“Only $89.95. On special this week.” He stroked a neat stack of orange sweaters on a nearby table. “This is the last of the Hallowe’en shipment. If you hurry, you could get one for the boyfriend I’m guessing you don’t have. Go out trick or treating together.” He beamed.
    Tommy Chung’s famous for his jokes and somehow being in the know. Has major people smarts too.

     What's he figured out about me?
    Faith’s voice faltered, “Next week then?” Tommy Chung jotted some words in a notebook then tapped what he had written. “It’s in my calendar, Miss Jordan. Talk to you real soon. And don’t forget to check the sales rack outside. Awesome bargains.”
    Faith’s eyes teared as the doors swung behind her.
    Stupid, Stupid. Stupid me. I like the man, really I do. Now he’s going to spread word around town about me and people will start asking questions I don’t want to answer!
    Fumbling for a hankie to dab at tears, she forced herself to step down the worn wood steps. Turning around to admire the front of Chung’s Grand Emporium, she couldn’t miss its turn-of-the-century white clapboard, ornate turn-of-the-century signage, and sturdy cedar pillars. Faith told herself for the hundredth time: ‘If a woman had to start her life over, this place is perfect!’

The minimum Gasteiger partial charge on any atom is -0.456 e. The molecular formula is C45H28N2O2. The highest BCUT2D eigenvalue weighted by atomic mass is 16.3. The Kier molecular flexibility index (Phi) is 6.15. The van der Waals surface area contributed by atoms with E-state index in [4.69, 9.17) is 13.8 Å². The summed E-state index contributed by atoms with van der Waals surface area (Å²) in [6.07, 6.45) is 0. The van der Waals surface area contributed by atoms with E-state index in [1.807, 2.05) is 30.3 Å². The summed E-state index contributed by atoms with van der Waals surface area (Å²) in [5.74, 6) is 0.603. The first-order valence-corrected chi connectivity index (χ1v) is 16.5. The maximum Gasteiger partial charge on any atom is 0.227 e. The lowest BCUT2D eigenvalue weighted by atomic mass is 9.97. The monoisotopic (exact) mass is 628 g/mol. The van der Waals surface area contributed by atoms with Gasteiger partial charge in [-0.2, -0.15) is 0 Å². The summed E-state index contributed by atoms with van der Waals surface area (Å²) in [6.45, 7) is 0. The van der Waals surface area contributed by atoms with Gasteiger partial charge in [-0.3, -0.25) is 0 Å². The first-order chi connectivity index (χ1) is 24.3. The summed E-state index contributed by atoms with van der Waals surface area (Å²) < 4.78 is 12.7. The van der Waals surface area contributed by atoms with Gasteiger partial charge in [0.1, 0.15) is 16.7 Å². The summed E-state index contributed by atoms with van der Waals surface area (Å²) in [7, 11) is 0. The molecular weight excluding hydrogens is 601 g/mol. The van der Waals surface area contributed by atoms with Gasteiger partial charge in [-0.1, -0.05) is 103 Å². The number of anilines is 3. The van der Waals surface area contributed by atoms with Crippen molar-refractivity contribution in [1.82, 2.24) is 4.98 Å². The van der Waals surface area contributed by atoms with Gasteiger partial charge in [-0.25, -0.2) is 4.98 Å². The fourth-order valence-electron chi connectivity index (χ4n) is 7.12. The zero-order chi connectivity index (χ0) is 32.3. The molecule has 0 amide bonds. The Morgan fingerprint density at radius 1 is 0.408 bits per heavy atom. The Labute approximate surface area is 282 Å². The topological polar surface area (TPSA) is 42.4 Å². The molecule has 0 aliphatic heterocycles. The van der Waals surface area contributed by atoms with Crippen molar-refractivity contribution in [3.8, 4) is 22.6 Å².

It went beyond the store, beyond the steady stream of customers who went in empty-handed and exited laden with parcels. Locals came for a cornucopia of items: exotic candies, jams and dried fruits, herbs, yard goods, hand made toys, camping gear, soccer gear. Granted, there were no malls in Cascade Bay, no blazing billboards, no giant box stores, no highways dividing the town in half or cutting the shoreline off from view. But that’s what made it perfect. Tourists arrived, discovered the small town and some, like herself, burrowed in.
    Either you love this place or don’t. Simple enough. If only all my decisions could be simple.